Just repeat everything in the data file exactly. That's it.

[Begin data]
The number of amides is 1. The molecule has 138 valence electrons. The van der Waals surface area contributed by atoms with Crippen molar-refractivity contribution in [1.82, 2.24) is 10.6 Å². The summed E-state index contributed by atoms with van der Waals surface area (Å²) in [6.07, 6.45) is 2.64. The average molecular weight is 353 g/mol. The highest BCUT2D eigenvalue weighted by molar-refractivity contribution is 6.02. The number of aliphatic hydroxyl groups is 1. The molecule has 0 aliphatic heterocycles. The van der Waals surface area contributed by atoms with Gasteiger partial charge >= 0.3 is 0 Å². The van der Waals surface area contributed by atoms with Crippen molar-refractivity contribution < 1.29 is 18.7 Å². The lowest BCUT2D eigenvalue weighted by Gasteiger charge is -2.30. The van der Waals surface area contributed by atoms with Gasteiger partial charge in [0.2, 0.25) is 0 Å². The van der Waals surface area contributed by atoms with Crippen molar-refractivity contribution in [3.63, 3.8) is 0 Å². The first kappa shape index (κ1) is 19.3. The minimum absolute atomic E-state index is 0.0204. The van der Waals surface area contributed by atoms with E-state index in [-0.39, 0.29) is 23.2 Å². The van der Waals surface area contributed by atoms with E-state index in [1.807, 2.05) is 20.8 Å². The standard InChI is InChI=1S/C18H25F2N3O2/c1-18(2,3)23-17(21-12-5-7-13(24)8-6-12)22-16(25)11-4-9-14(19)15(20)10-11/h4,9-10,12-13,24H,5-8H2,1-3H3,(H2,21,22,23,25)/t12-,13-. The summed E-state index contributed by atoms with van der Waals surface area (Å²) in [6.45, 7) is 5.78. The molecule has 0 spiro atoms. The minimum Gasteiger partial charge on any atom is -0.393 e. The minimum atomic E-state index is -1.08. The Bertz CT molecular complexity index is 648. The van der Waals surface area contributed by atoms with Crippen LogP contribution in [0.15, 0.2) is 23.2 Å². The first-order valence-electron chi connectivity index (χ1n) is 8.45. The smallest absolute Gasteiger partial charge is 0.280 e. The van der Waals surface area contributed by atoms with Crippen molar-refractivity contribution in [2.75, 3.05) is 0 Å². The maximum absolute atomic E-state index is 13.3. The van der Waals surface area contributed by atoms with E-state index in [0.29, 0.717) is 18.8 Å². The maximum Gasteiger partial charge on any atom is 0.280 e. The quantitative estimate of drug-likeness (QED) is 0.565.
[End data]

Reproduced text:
The number of amides is 1. The molecule has 138 valence electrons. The van der Waals surface area contributed by atoms with Crippen molar-refractivity contribution in [1.82, 2.24) is 10.6 Å². The summed E-state index contributed by atoms with van der Waals surface area (Å²) in [6.07, 6.45) is 2.64. The average molecular weight is 353 g/mol. The highest BCUT2D eigenvalue weighted by molar-refractivity contribution is 6.02. The number of aliphatic hydroxyl groups is 1. The molecule has 0 aliphatic heterocycles. The van der Waals surface area contributed by atoms with Gasteiger partial charge >= 0.3 is 0 Å². The van der Waals surface area contributed by atoms with Crippen molar-refractivity contribution < 1.29 is 18.7 Å². The lowest BCUT2D eigenvalue weighted by Gasteiger charge is -2.30. The van der Waals surface area contributed by atoms with Gasteiger partial charge in [0.2, 0.25) is 0 Å². The van der Waals surface area contributed by atoms with Crippen molar-refractivity contribution in [3.63, 3.8) is 0 Å². The first kappa shape index (κ1) is 19.3. The minimum absolute atomic E-state index is 0.0204. The van der Waals surface area contributed by atoms with E-state index in [-0.39, 0.29) is 23.2 Å². The van der Waals surface area contributed by atoms with E-state index in [1.807, 2.05) is 20.8 Å². The standard InChI is InChI=1S/C18H25F2N3O2/c1-18(2,3)23-17(21-12-5-7-13(24)8-6-12)22-16(25)11-4-9-14(19)15(20)10-11/h4,9-10,12-13,24H,5-8H2,1-3H3,(H2,21,22,23,25)/t12-,13-. The summed E-state index contributed by atoms with van der Waals surface area (Å²) in [6.45, 7) is 5.78. The molecule has 0 spiro atoms. The minimum Gasteiger partial charge on any atom is -0.393 e. The minimum atomic E-state index is -1.08. The Bertz CT molecular complexity index is 648. The van der Waals surface area contributed by atoms with Crippen LogP contribution in [0.15, 0.2) is 23.2 Å². The first-order valence-electron chi connectivity index (χ1n) is 8.45. The smallest absolute Gasteiger partial charge is 0.280 e. The van der Waals surface area contributed by atoms with Crippen molar-refractivity contribution in [2.75, 3.05) is 0 Å². The maximum absolute atomic E-state index is 13.3. The van der Waals surface area contributed by atoms with E-state index in [0.29, 0.717) is 18.8 Å². The maximum Gasteiger partial charge on any atom is 0.280 e. The quantitative estimate of drug-likeness (QED) is 0.565.